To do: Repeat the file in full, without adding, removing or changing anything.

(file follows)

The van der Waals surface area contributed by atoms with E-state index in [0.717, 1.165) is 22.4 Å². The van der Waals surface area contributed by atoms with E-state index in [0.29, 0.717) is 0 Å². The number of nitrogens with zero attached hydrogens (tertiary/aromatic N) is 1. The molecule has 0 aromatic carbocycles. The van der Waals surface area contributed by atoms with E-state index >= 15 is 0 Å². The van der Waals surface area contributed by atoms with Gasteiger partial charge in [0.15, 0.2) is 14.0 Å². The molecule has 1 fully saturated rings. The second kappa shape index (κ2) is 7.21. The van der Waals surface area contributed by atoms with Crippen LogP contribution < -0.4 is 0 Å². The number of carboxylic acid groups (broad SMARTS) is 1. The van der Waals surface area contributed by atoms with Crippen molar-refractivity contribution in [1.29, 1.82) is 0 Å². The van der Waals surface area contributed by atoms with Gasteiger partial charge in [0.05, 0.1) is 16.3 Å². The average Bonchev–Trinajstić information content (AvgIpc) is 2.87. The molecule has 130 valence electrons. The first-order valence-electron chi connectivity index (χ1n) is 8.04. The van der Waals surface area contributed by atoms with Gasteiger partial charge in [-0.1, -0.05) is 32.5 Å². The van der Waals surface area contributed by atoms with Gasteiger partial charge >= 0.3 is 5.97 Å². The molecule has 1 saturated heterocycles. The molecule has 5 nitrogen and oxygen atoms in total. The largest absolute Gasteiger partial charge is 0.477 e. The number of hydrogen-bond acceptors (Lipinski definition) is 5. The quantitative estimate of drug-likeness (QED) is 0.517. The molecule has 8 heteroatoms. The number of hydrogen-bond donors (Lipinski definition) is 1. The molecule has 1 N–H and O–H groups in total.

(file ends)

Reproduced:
The van der Waals surface area contributed by atoms with E-state index in [0.717, 1.165) is 22.4 Å². The van der Waals surface area contributed by atoms with E-state index in [0.29, 0.717) is 0 Å². The number of nitrogens with zero attached hydrogens (tertiary/aromatic N) is 1. The molecule has 0 aromatic carbocycles. The van der Waals surface area contributed by atoms with E-state index >= 15 is 0 Å². The van der Waals surface area contributed by atoms with Gasteiger partial charge in [0.15, 0.2) is 14.0 Å². The molecule has 1 fully saturated rings. The second kappa shape index (κ2) is 7.21. The van der Waals surface area contributed by atoms with Crippen LogP contribution < -0.4 is 0 Å². The number of carboxylic acid groups (broad SMARTS) is 1. The van der Waals surface area contributed by atoms with Crippen molar-refractivity contribution in [1.29, 1.82) is 0 Å². The van der Waals surface area contributed by atoms with Gasteiger partial charge in [0.05, 0.1) is 16.3 Å². The average Bonchev–Trinajstić information content (AvgIpc) is 2.87. The molecule has 130 valence electrons. The first-order valence-electron chi connectivity index (χ1n) is 8.04. The van der Waals surface area contributed by atoms with Gasteiger partial charge in [-0.1, -0.05) is 32.5 Å². The van der Waals surface area contributed by atoms with Gasteiger partial charge >= 0.3 is 5.97 Å². The molecule has 1 saturated heterocycles. The molecule has 5 nitrogen and oxygen atoms in total. The largest absolute Gasteiger partial charge is 0.477 e. The number of hydrogen-bond acceptors (Lipinski definition) is 5. The quantitative estimate of drug-likeness (QED) is 0.517. The molecule has 8 heteroatoms. The number of hydrogen-bond donors (Lipinski definition) is 1. The molecule has 1 N–H and O–H groups in total.